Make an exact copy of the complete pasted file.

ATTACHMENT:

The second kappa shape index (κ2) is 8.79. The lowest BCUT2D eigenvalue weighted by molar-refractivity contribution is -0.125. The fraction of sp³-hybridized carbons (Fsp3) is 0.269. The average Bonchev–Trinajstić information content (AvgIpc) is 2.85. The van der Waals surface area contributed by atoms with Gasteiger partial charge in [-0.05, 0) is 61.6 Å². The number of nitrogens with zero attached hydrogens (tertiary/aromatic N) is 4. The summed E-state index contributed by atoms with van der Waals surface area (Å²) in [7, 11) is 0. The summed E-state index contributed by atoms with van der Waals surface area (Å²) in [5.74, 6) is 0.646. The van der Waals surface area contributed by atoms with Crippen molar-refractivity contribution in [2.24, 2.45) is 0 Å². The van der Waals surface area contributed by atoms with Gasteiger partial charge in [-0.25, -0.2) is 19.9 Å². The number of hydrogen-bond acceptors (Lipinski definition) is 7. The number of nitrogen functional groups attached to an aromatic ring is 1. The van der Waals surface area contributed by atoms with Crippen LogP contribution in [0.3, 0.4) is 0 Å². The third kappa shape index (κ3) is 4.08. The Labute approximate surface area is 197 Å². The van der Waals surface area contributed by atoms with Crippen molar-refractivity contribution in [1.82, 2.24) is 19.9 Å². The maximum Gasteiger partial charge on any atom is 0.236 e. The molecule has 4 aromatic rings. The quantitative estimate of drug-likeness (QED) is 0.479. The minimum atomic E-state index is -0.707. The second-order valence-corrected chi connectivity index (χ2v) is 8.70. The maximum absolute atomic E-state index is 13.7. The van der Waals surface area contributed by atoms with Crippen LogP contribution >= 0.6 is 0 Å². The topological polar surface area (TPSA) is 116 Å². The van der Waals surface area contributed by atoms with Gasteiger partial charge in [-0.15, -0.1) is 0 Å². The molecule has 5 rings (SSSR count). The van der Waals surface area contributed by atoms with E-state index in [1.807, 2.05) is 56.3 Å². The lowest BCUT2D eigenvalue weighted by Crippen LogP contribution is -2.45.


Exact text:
The second kappa shape index (κ2) is 8.79. The lowest BCUT2D eigenvalue weighted by molar-refractivity contribution is -0.125. The fraction of sp³-hybridized carbons (Fsp3) is 0.269. The average Bonchev–Trinajstić information content (AvgIpc) is 2.85. The van der Waals surface area contributed by atoms with Gasteiger partial charge in [-0.05, 0) is 61.6 Å². The number of nitrogens with zero attached hydrogens (tertiary/aromatic N) is 4. The summed E-state index contributed by atoms with van der Waals surface area (Å²) in [7, 11) is 0. The summed E-state index contributed by atoms with van der Waals surface area (Å²) in [5.74, 6) is 0.646. The van der Waals surface area contributed by atoms with Crippen molar-refractivity contribution in [2.24, 2.45) is 0 Å². The van der Waals surface area contributed by atoms with Gasteiger partial charge in [-0.25, -0.2) is 19.9 Å². The number of hydrogen-bond acceptors (Lipinski definition) is 7. The number of nitrogen functional groups attached to an aromatic ring is 1. The van der Waals surface area contributed by atoms with Crippen LogP contribution in [0.3, 0.4) is 0 Å². The third kappa shape index (κ3) is 4.08. The Labute approximate surface area is 197 Å². The van der Waals surface area contributed by atoms with Crippen molar-refractivity contribution in [1.82, 2.24) is 19.9 Å². The maximum Gasteiger partial charge on any atom is 0.236 e. The molecule has 4 aromatic rings. The quantitative estimate of drug-likeness (QED) is 0.479. The minimum atomic E-state index is -0.707. The second-order valence-corrected chi connectivity index (χ2v) is 8.70. The maximum absolute atomic E-state index is 13.7. The van der Waals surface area contributed by atoms with Crippen LogP contribution >= 0.6 is 0 Å². The topological polar surface area (TPSA) is 116 Å². The van der Waals surface area contributed by atoms with Gasteiger partial charge in [-0.15, -0.1) is 0 Å². The molecule has 5 rings (SSSR count). The van der Waals surface area contributed by atoms with E-state index in [1.807, 2.05) is 56.3 Å². The lowest BCUT2D eigenvalue weighted by Crippen LogP contribution is -2.45.